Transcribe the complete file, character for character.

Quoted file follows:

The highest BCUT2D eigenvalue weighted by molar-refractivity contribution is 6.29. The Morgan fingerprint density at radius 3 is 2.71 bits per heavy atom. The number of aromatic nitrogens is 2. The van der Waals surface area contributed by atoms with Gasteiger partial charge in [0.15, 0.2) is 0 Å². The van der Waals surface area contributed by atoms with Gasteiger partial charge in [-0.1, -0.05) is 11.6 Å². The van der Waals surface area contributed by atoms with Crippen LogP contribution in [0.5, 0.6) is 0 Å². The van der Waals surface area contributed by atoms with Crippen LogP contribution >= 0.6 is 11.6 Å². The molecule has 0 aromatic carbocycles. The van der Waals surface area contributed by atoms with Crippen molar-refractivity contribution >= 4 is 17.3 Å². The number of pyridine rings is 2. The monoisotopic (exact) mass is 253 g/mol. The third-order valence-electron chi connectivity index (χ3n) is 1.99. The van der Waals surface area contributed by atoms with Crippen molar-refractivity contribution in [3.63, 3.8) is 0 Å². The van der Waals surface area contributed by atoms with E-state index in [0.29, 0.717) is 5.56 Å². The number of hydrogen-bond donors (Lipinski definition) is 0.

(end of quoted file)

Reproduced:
The highest BCUT2D eigenvalue weighted by molar-refractivity contribution is 6.29. The Morgan fingerprint density at radius 3 is 2.71 bits per heavy atom. The number of aromatic nitrogens is 2. The van der Waals surface area contributed by atoms with Gasteiger partial charge in [0.15, 0.2) is 0 Å². The van der Waals surface area contributed by atoms with Gasteiger partial charge in [-0.1, -0.05) is 11.6 Å². The van der Waals surface area contributed by atoms with Crippen LogP contribution in [0.5, 0.6) is 0 Å². The van der Waals surface area contributed by atoms with Crippen LogP contribution >= 0.6 is 11.6 Å². The molecule has 0 aromatic carbocycles. The van der Waals surface area contributed by atoms with Crippen molar-refractivity contribution >= 4 is 17.3 Å². The number of pyridine rings is 2. The monoisotopic (exact) mass is 253 g/mol. The third-order valence-electron chi connectivity index (χ3n) is 1.99. The van der Waals surface area contributed by atoms with Crippen molar-refractivity contribution in [3.63, 3.8) is 0 Å². The van der Waals surface area contributed by atoms with E-state index in [0.29, 0.717) is 5.56 Å². The number of hydrogen-bond donors (Lipinski definition) is 0.